Acts 4:32-35, 1 Jn 5:1-6 Jn 20:19-31
Dear friends! Once an elderly pastor looked over his large congregation on Easter morning and wished them at the end of the Mass with this announcement: ‘my friends, realizing that I will not see many of you until next Easter, may I take this opportunity to wish all of you a Merry Christmas and a Happy New Year!’ The difference in the size of the congregation on Easter Sunday and on the other Sundays of the year is very noticeable. Many of our Christians as far as church attendance is concerned, have indeed become Christmas and Easter Christians; you see a lot of new faces on these days, like a certain man who was criticizing his pastor. “I have attended this church for three years” he says “and each time the homily is always on the same topic. Doesn’t he have something else to talk about?” yes, this man has been attending the church for three years alright; but he only attends on Christmas and Easter Sundays and he always hears a homily on birth and resurrection of Christ.
Why are many well-meaning Christians so uncommitted to attending regular, Sunday church services? The answer can be given in one word: ‘doubt’ or crisis of faith. People today, like people of all times do have a hunger for God. They are in search for the meaning of life. But they doubt whether the answer to these existential questions can be found within the four walls of the church. For this reason they are more disposed to spend time in social action, in work, and in intellectual pursuit rather than in church worship.
Today’s gospel gives us an example of a man who felt exactly like that. His name is Thomas. The second Sunday of Easter always presents us with the gospel of doubting Thomas.
Thomas must have been upset with himself as well as with other disciples. He manifested such a grand heroism, ‘let us go with him that we may die with him’ when Jesus said that he is going to Jerusalem. But when Jesus was dragged off, Thomas as well as the other disciples ran away in the garden of Gethsemane: more concerned with saving his own skin than being with Jesus. When Thomas heard the stories of the resurrection of Jesus, he couldn’t bring himself to believe the other disciples. So he said, “Unless I see the holes that nails made in his hands and can put my finger into the holes they made, and unless I can put my hand into his side, I refuse to believe”. When he saw Jesus and Jesus invited him to see if it were really him, Thomas immediately responded “my Lord and my God”.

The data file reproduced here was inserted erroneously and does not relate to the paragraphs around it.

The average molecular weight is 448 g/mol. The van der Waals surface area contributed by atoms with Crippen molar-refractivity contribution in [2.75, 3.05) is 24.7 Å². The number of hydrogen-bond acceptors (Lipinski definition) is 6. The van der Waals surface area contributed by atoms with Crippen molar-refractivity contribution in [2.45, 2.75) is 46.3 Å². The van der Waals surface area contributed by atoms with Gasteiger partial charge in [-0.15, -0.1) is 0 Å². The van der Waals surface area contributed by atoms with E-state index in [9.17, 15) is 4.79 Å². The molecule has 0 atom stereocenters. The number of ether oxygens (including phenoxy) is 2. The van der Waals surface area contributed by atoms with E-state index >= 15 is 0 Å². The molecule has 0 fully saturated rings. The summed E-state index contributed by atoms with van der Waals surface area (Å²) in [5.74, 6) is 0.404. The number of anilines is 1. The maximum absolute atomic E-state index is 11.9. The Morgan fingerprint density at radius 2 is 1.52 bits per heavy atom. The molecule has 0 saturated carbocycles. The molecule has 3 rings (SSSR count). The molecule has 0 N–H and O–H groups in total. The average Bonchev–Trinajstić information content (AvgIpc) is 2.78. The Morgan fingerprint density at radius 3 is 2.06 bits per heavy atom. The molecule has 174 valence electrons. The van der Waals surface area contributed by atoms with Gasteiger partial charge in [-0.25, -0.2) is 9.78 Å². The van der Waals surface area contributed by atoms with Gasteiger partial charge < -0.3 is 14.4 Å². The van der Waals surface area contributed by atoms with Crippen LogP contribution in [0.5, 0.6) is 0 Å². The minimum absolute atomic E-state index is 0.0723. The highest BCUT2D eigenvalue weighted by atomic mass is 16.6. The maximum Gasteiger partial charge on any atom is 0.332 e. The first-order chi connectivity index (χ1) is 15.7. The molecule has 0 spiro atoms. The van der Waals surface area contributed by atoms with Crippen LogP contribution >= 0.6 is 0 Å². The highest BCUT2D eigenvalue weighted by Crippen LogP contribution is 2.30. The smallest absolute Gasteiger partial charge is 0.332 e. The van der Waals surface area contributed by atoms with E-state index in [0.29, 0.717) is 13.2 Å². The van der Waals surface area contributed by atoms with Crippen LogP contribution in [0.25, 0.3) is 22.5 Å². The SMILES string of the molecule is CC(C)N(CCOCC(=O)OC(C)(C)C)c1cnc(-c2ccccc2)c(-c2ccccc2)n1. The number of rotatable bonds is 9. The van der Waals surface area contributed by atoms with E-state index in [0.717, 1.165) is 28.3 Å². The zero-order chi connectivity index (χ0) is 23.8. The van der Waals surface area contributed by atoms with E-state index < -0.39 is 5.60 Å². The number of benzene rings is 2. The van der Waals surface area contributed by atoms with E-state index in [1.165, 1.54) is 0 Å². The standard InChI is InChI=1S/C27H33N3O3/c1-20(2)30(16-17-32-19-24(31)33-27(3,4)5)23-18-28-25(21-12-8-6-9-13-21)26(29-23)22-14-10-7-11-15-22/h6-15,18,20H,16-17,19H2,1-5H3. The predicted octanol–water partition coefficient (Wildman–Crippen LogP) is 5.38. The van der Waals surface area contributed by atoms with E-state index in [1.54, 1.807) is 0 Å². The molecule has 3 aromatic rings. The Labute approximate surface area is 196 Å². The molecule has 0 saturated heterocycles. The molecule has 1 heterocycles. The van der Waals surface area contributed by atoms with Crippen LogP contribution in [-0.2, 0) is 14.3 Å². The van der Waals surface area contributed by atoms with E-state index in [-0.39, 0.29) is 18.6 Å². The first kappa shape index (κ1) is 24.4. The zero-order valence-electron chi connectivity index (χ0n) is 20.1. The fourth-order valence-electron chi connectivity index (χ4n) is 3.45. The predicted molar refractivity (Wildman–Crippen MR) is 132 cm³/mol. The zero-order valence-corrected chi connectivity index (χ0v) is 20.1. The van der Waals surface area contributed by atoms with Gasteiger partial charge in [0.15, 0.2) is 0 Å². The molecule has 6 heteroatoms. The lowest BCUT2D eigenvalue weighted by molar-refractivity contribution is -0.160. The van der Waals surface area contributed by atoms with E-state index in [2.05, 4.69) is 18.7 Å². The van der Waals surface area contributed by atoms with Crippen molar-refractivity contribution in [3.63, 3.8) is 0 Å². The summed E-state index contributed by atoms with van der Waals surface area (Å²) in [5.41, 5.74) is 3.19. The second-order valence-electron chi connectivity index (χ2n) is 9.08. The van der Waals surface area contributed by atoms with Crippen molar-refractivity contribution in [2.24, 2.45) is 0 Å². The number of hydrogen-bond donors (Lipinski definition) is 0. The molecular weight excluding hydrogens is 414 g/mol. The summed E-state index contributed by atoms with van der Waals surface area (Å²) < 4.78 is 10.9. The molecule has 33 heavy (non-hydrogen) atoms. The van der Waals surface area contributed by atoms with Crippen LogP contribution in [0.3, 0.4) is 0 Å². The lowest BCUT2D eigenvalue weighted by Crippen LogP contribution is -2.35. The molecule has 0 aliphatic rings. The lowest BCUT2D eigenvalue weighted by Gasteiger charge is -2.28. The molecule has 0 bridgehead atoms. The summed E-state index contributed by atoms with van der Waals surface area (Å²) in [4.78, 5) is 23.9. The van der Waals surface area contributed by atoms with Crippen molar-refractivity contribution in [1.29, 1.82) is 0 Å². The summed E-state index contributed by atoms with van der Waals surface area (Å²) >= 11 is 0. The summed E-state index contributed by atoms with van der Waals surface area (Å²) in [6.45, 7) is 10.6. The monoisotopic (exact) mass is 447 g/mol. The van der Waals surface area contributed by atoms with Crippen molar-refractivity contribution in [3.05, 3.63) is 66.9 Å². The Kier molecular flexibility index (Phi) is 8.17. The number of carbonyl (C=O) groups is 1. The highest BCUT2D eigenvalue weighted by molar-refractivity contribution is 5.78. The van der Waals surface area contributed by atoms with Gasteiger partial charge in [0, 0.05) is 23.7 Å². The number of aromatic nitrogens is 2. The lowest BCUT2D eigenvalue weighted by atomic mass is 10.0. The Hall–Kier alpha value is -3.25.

Since the disciples were Jews they would attend synagogue services on the Sabbath (Saturday) and on Sunday they would assemble together as believers in Christ. Since they gather together in His name, Jesus would appear to them as he had earlier promised them: “Where two or three are gathered in my name, I am there among them” (Mt 18:28). In this way Sunday became known as the day of the Lord, the day Christ comes to meet and strengthen his people, the special day of Christians worship. So, today’s gospel is describing the 1st Christian worship following the resurrection of the Lord. The disciples gathered for Sunday service and what do we notice in today’s gospel? Thomas is not there. Where is Thomas? You can see that Thomas is like one of these modern day Christians who do not go to church regularly on Sundays. Such people are not there in church when Jesus comes to meet his people and to strengthen them in their faith. As a result, they remain with their doubt. Initially all the disciples had their doubts. But because of their encounter with the risen Lord in Sunday worship their doubt was turned into faith. Thomas missed that experience.
But being a wise man, Thomas resolved, never again to miss the Sunday gathering of believers. The gospel reading continues, “eight days later, (i.e. the following Sunday) the disciples were in the house again and Thomas was with them and Jesus came and stood among them (Jn 20:26). This time Thomas had his own share of the resurrection experience. Immediately his doubt changed into faith, he fell down and worshiped, saying, “My Lord and my God!” (v.28)
Now ask yourself, what if Thomas had stayed away from church saying, “prove it’ prove it to me that Jesus is risen and then I will come” would it be possible to prove it to him by arguments alone? Sometimes the best argument you can give to someone out there who is in doubt and does not believe, is a sentence in three words: “come and see”.
Come in and let the Risen Lord who is here with us in Sunday worship, the Lord who is here in his word and in the Eucharist, let him himself speak to you and touch your heart and then you will doubt no longer but believe. The answer to our religious questions and doubts in not out there, but is right in here. When you are in doubt, think of doubting Thomas and learn from his experiences.
“O Blood and Water, which gushed forth from the Heart of Jesus as a fountain of Mercy for us, I trust in You!”